What are Upper Level Lows?

One of the biggest weather trends for the past couple of months has been the occurrence and effects of upper level low pressure systems. These tough to forecast systems bring a mixture of sun, rain and storms to the lowlands and even late spring snow to the higher mountains.

Weather as we know it occurs in the atmosphere above us. All the air in the atmosphere has weight, and we call this weight atmospheric pressure. The higher the altitude the lower the pressure because there’s less air. The changes of pressure in the atmosphere above us determine the type of weather we see from the ground. This is what forecasters mean when they mention ridges of high pressure and systems of low pressure. These differences in pressure dance around and above each other in the skies above the earth all the time.

These differences in pressures are viewed similarly to topographical maps of terrain. The closer the lines are together the steeper the “pressure gradient” which is the rate that air is moving from one spot to another. This is also a way to forecast wind.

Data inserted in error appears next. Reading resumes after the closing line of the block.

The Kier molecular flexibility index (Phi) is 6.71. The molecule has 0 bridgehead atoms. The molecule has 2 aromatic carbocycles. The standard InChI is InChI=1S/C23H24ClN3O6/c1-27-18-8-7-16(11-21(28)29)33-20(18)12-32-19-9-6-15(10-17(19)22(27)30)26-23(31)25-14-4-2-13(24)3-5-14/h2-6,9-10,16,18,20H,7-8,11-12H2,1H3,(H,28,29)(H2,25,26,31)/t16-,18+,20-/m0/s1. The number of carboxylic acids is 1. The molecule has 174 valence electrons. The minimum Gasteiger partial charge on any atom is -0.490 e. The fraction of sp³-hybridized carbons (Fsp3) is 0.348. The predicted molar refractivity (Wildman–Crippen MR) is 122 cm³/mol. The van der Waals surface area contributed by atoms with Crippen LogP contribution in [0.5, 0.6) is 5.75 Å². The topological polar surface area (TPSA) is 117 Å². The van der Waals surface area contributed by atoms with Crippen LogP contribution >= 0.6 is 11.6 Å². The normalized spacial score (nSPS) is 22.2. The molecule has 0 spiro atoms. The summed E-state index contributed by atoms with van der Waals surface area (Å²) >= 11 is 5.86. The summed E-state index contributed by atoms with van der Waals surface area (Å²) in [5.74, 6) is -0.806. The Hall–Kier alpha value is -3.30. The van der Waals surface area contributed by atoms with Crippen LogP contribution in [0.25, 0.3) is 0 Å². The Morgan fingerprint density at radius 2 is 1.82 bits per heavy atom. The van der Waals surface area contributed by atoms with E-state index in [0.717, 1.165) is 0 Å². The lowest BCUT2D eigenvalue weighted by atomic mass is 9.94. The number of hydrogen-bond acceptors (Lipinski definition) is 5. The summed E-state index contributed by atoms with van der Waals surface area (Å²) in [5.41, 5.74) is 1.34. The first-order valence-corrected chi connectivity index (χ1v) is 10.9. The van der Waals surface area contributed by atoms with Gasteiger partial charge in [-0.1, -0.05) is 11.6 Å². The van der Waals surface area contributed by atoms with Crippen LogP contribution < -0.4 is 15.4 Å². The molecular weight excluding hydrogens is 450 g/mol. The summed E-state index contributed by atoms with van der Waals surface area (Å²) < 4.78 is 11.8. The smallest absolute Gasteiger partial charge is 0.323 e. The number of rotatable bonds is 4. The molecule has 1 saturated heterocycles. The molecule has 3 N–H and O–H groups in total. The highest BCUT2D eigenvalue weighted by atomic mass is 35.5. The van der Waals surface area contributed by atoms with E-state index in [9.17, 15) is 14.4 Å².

Forecasters use these maps made up of surface data to view and analyze the weather systems that are days ahead of reaching us and to determine their strength and path with computer weather models. However, upper level lows are not visible on the surface pressure map, because the disturbance is in the upper part of the atmosphere.

Upper level low pressure systems can be described as a rotating pocket of cold rising air moving above warmer air. These systems can be clearly seen in visible satellite imagery.

The upper levels of the atmosphere are harder for forecasters to analyze because of the lack of observations. In order to measure the pressure high up, they need to launch weather balloons, which is difficult when an upper level system is developing over the ocean. The data that we do collect from the upper levels can be seen on weather maps such as the 500mb viewed below (or 18,000 ft.).

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Information sources:


Central Institution for Meteorology and Geodynamics (ZAMG)




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